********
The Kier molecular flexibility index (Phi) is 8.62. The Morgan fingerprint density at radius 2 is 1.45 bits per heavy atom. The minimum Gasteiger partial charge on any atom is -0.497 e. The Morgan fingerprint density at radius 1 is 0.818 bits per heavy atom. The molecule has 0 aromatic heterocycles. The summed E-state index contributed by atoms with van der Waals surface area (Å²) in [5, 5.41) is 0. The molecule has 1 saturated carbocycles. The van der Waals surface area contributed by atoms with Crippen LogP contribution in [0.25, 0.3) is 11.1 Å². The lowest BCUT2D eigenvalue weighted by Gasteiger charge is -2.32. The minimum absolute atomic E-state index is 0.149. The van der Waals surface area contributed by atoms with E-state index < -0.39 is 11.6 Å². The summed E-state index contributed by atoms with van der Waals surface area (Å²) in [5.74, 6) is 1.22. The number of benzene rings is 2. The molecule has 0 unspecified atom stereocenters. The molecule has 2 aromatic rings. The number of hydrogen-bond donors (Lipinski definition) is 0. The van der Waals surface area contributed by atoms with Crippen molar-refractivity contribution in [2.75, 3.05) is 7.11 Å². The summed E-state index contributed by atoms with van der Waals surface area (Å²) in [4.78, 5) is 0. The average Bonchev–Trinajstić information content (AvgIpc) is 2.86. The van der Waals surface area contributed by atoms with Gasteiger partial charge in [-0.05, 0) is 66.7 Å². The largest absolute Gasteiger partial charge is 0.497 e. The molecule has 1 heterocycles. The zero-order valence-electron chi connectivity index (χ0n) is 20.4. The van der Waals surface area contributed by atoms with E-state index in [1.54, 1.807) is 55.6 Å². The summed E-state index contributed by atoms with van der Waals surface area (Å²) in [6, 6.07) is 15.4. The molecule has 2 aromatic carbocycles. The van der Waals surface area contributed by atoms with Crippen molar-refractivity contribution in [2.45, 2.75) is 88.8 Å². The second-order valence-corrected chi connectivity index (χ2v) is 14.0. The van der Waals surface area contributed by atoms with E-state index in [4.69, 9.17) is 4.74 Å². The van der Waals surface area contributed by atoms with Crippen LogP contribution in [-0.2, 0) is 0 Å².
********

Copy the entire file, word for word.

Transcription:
The Kier molecular flexibility index (Phi) is 8.62. The Morgan fingerprint density at radius 2 is 1.45 bits per heavy atom. The minimum Gasteiger partial charge on any atom is -0.497 e. The Morgan fingerprint density at radius 1 is 0.818 bits per heavy atom. The molecule has 0 aromatic heterocycles. The summed E-state index contributed by atoms with van der Waals surface area (Å²) in [5, 5.41) is 0. The molecule has 1 saturated carbocycles. The van der Waals surface area contributed by atoms with Crippen LogP contribution in [0.25, 0.3) is 11.1 Å². The lowest BCUT2D eigenvalue weighted by Gasteiger charge is -2.32. The minimum absolute atomic E-state index is 0.149. The van der Waals surface area contributed by atoms with E-state index < -0.39 is 11.6 Å². The summed E-state index contributed by atoms with van der Waals surface area (Å²) in [5.74, 6) is 1.22. The number of benzene rings is 2. The molecule has 0 unspecified atom stereocenters. The molecule has 2 aromatic rings. The number of hydrogen-bond donors (Lipinski definition) is 0. The van der Waals surface area contributed by atoms with Crippen molar-refractivity contribution in [2.75, 3.05) is 7.11 Å². The summed E-state index contributed by atoms with van der Waals surface area (Å²) in [4.78, 5) is 0. The average Bonchev–Trinajstić information content (AvgIpc) is 2.86. The van der Waals surface area contributed by atoms with Gasteiger partial charge in [-0.05, 0) is 66.7 Å². The largest absolute Gasteiger partial charge is 0.497 e. The molecule has 1 heterocycles. The zero-order valence-electron chi connectivity index (χ0n) is 20.4. The van der Waals surface area contributed by atoms with E-state index in [1.54, 1.807) is 55.6 Å². The summed E-state index contributed by atoms with van der Waals surface area (Å²) in [6, 6.07) is 15.4. The molecule has 2 aromatic carbocycles. The van der Waals surface area contributed by atoms with Crippen molar-refractivity contribution in [2.45, 2.75) is 88.8 Å². The second-order valence-corrected chi connectivity index (χ2v) is 14.0. The van der Waals surface area contributed by atoms with E-state index in [4.69, 9.17) is 4.74 Å². The van der Waals surface area contributed by atoms with Crippen LogP contribution in [-0.2, 0) is 0 Å².